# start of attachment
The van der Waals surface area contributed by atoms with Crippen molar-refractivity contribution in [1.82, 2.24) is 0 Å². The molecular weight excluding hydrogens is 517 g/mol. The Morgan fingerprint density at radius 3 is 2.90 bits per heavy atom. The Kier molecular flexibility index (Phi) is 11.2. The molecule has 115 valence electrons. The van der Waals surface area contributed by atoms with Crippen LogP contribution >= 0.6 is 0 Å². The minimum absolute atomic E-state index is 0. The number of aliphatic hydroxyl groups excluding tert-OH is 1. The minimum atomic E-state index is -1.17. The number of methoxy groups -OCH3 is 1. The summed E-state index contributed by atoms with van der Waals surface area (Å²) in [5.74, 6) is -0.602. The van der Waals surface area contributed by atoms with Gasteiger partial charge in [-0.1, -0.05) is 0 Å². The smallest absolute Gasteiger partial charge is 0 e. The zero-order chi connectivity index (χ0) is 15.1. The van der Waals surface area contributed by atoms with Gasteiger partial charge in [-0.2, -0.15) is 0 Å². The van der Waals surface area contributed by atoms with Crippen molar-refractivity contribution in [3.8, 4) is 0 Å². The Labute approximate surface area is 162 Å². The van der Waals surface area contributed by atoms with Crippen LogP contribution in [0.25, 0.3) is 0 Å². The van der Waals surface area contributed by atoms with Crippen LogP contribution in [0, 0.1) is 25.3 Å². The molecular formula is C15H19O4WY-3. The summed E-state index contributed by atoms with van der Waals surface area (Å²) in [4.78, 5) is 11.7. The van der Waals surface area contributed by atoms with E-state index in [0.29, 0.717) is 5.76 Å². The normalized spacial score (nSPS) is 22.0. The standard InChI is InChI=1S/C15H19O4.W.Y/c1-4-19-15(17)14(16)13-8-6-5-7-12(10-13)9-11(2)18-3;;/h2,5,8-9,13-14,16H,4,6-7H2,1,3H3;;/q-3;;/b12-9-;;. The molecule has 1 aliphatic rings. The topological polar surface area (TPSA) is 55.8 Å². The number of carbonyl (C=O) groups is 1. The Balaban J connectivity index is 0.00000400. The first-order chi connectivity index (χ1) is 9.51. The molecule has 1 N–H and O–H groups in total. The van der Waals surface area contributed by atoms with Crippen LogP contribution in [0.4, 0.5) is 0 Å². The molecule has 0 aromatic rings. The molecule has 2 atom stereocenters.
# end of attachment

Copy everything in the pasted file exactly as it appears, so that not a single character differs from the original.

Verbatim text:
The van der Waals surface area contributed by atoms with Crippen molar-refractivity contribution in [1.82, 2.24) is 0 Å². The molecular weight excluding hydrogens is 517 g/mol. The Morgan fingerprint density at radius 3 is 2.90 bits per heavy atom. The Kier molecular flexibility index (Phi) is 11.2. The molecule has 115 valence electrons. The van der Waals surface area contributed by atoms with Crippen LogP contribution >= 0.6 is 0 Å². The minimum absolute atomic E-state index is 0. The number of aliphatic hydroxyl groups excluding tert-OH is 1. The minimum atomic E-state index is -1.17. The number of methoxy groups -OCH3 is 1. The summed E-state index contributed by atoms with van der Waals surface area (Å²) in [5.74, 6) is -0.602. The van der Waals surface area contributed by atoms with Gasteiger partial charge in [-0.1, -0.05) is 0 Å². The smallest absolute Gasteiger partial charge is 0 e. The zero-order chi connectivity index (χ0) is 15.1. The van der Waals surface area contributed by atoms with Gasteiger partial charge in [-0.2, -0.15) is 0 Å². The van der Waals surface area contributed by atoms with Crippen molar-refractivity contribution in [3.8, 4) is 0 Å². The Labute approximate surface area is 162 Å². The van der Waals surface area contributed by atoms with Crippen LogP contribution in [0.25, 0.3) is 0 Å². The van der Waals surface area contributed by atoms with Crippen LogP contribution in [0, 0.1) is 25.3 Å². The molecular formula is C15H19O4WY-3. The summed E-state index contributed by atoms with van der Waals surface area (Å²) in [4.78, 5) is 11.7. The van der Waals surface area contributed by atoms with E-state index in [0.29, 0.717) is 5.76 Å². The normalized spacial score (nSPS) is 22.0. The standard InChI is InChI=1S/C15H19O4.W.Y/c1-4-19-15(17)14(16)13-8-6-5-7-12(10-13)9-11(2)18-3;;/h2,5,8-9,13-14,16H,4,6-7H2,1,3H3;;/q-3;;/b12-9-;;. The molecule has 1 aliphatic rings. The topological polar surface area (TPSA) is 55.8 Å². The number of carbonyl (C=O) groups is 1. The Balaban J connectivity index is 0.00000400. The first-order chi connectivity index (χ1) is 9.51. The molecule has 1 N–H and O–H groups in total. The van der Waals surface area contributed by atoms with Crippen LogP contribution in [0.4, 0.5) is 0 Å². The molecule has 0 aromatic rings. The molecule has 2 atom stereocenters.